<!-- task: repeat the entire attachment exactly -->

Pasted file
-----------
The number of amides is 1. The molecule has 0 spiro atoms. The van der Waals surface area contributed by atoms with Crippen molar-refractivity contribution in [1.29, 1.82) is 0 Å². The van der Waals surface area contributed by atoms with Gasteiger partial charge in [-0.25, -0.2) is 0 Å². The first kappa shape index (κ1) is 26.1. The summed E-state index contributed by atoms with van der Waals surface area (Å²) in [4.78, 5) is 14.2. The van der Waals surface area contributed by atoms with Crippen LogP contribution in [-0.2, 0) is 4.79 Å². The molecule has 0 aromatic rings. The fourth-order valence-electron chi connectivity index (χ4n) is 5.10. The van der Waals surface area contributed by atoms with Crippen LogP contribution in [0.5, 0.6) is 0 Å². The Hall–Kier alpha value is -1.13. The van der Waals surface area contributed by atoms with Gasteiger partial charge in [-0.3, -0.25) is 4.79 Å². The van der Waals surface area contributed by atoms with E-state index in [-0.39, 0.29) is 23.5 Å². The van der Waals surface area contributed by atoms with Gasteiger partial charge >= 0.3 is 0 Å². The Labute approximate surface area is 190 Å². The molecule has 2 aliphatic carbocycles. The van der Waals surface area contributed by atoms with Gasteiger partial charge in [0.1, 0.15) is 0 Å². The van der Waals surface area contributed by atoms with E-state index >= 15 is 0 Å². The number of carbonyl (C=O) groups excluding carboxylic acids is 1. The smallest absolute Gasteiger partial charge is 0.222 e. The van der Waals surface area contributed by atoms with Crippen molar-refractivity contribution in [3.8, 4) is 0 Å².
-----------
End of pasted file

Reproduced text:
The number of amides is 1. The molecule has 0 spiro atoms. The van der Waals surface area contributed by atoms with Crippen molar-refractivity contribution in [1.29, 1.82) is 0 Å². The van der Waals surface area contributed by atoms with Gasteiger partial charge in [-0.25, -0.2) is 0 Å². The first kappa shape index (κ1) is 26.1. The summed E-state index contributed by atoms with van der Waals surface area (Å²) in [4.78, 5) is 14.2. The van der Waals surface area contributed by atoms with Crippen LogP contribution in [-0.2, 0) is 4.79 Å². The molecule has 0 aromatic rings. The fourth-order valence-electron chi connectivity index (χ4n) is 5.10. The van der Waals surface area contributed by atoms with Crippen LogP contribution in [0.5, 0.6) is 0 Å². The Hall–Kier alpha value is -1.13. The van der Waals surface area contributed by atoms with Gasteiger partial charge in [-0.3, -0.25) is 4.79 Å². The van der Waals surface area contributed by atoms with E-state index in [-0.39, 0.29) is 23.5 Å². The van der Waals surface area contributed by atoms with Gasteiger partial charge >= 0.3 is 0 Å². The Labute approximate surface area is 190 Å². The molecule has 2 aliphatic carbocycles. The van der Waals surface area contributed by atoms with Gasteiger partial charge in [0.1, 0.15) is 0 Å². The van der Waals surface area contributed by atoms with E-state index >= 15 is 0 Å². The number of carbonyl (C=O) groups excluding carboxylic acids is 1. The smallest absolute Gasteiger partial charge is 0.222 e. The van der Waals surface area contributed by atoms with Crippen molar-refractivity contribution in [3.8, 4) is 0 Å².